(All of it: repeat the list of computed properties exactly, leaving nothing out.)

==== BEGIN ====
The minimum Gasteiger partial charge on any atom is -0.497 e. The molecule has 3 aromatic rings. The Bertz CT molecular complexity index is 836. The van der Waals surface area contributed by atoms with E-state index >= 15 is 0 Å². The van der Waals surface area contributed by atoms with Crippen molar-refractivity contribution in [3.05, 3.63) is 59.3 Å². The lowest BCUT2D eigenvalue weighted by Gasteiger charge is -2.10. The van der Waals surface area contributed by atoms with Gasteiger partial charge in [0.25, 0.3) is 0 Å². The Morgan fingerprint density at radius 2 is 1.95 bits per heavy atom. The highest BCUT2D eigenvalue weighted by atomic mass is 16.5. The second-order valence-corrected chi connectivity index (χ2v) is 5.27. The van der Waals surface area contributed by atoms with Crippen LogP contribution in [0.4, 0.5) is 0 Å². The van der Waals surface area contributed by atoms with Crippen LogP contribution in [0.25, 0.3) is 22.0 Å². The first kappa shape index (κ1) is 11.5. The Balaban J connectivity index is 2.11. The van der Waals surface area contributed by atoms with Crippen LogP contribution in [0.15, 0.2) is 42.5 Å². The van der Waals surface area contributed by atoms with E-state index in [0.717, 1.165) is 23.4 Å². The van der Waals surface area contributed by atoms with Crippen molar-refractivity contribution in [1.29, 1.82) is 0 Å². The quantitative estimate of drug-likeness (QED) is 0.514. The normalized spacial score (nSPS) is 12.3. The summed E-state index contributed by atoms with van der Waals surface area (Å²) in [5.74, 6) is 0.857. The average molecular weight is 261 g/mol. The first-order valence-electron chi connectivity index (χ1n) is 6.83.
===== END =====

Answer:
The minimum Gasteiger partial charge on any atom is -0.497 e. The molecule has 3 aromatic rings. The Bertz CT molecular complexity index is 836. The van der Waals surface area contributed by atoms with E-state index >= 15 is 0 Å². The van der Waals surface area contributed by atoms with Crippen molar-refractivity contribution in [3.05, 3.63) is 59.3 Å². The lowest BCUT2D eigenvalue weighted by Gasteiger charge is -2.10. The van der Waals surface area contributed by atoms with Gasteiger partial charge in [0.25, 0.3) is 0 Å². The Morgan fingerprint density at radius 2 is 1.95 bits per heavy atom. The highest BCUT2D eigenvalue weighted by atomic mass is 16.5. The second-order valence-corrected chi connectivity index (χ2v) is 5.27. The van der Waals surface area contributed by atoms with Crippen LogP contribution in [0.4, 0.5) is 0 Å². The van der Waals surface area contributed by atoms with Crippen LogP contribution in [0.25, 0.3) is 22.0 Å². The first kappa shape index (κ1) is 11.5. The Balaban J connectivity index is 2.11. The van der Waals surface area contributed by atoms with Crippen LogP contribution in [0.15, 0.2) is 42.5 Å². The van der Waals surface area contributed by atoms with E-state index in [0.717, 1.165) is 23.4 Å². The van der Waals surface area contributed by atoms with Crippen molar-refractivity contribution in [1.29, 1.82) is 0 Å². The quantitative estimate of drug-likeness (QED) is 0.514. The normalized spacial score (nSPS) is 12.3. The summed E-state index contributed by atoms with van der Waals surface area (Å²) in [5.74, 6) is 0.857. The average molecular weight is 261 g/mol. The first-order valence-electron chi connectivity index (χ1n) is 6.83.